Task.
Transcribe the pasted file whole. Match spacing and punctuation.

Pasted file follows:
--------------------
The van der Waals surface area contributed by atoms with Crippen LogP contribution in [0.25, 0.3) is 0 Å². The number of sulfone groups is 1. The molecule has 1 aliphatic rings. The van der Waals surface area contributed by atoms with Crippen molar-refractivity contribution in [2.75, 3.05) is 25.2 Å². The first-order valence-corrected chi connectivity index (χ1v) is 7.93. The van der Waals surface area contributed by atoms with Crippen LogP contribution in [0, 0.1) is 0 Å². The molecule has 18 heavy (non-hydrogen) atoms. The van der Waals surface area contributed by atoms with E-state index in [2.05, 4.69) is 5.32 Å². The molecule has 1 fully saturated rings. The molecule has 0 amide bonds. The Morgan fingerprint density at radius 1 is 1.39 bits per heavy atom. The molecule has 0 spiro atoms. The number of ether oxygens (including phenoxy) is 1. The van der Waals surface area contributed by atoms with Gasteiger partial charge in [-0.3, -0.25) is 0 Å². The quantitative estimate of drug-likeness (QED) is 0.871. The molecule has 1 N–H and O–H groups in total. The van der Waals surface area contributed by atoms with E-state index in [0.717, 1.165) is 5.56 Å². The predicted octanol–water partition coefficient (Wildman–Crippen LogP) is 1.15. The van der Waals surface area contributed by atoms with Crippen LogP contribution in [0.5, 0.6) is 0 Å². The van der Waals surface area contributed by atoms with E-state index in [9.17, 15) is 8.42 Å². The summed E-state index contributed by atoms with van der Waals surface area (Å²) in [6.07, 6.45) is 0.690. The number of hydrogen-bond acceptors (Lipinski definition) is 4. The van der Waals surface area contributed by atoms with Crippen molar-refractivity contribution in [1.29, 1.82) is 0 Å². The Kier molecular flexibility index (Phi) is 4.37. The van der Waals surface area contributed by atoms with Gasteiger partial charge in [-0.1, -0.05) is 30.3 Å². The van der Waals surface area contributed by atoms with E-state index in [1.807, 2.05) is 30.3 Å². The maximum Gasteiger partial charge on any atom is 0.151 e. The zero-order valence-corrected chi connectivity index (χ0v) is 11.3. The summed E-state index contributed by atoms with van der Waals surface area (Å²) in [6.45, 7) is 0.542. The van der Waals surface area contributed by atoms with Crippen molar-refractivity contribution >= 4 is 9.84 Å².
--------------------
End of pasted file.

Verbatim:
The van der Waals surface area contributed by atoms with Crippen LogP contribution in [0.25, 0.3) is 0 Å². The number of sulfone groups is 1. The molecule has 1 aliphatic rings. The van der Waals surface area contributed by atoms with Crippen molar-refractivity contribution in [2.75, 3.05) is 25.2 Å². The first-order valence-corrected chi connectivity index (χ1v) is 7.93. The van der Waals surface area contributed by atoms with Crippen LogP contribution in [0, 0.1) is 0 Å². The molecule has 18 heavy (non-hydrogen) atoms. The van der Waals surface area contributed by atoms with E-state index in [2.05, 4.69) is 5.32 Å². The molecule has 1 fully saturated rings. The molecule has 0 amide bonds. The Morgan fingerprint density at radius 1 is 1.39 bits per heavy atom. The molecule has 0 spiro atoms. The number of ether oxygens (including phenoxy) is 1. The van der Waals surface area contributed by atoms with Gasteiger partial charge in [-0.3, -0.25) is 0 Å². The quantitative estimate of drug-likeness (QED) is 0.871. The molecule has 1 N–H and O–H groups in total. The van der Waals surface area contributed by atoms with E-state index in [0.717, 1.165) is 5.56 Å². The predicted octanol–water partition coefficient (Wildman–Crippen LogP) is 1.15. The van der Waals surface area contributed by atoms with Crippen LogP contribution in [0.5, 0.6) is 0 Å². The van der Waals surface area contributed by atoms with E-state index in [9.17, 15) is 8.42 Å². The summed E-state index contributed by atoms with van der Waals surface area (Å²) in [6.07, 6.45) is 0.690. The number of hydrogen-bond acceptors (Lipinski definition) is 4. The van der Waals surface area contributed by atoms with Crippen molar-refractivity contribution in [1.29, 1.82) is 0 Å². The Kier molecular flexibility index (Phi) is 4.37. The van der Waals surface area contributed by atoms with Gasteiger partial charge in [-0.1, -0.05) is 30.3 Å². The van der Waals surface area contributed by atoms with E-state index in [1.807, 2.05) is 30.3 Å². The maximum Gasteiger partial charge on any atom is 0.151 e. The zero-order valence-corrected chi connectivity index (χ0v) is 11.3. The summed E-state index contributed by atoms with van der Waals surface area (Å²) in [6.45, 7) is 0.542. The van der Waals surface area contributed by atoms with Crippen molar-refractivity contribution >= 4 is 9.84 Å².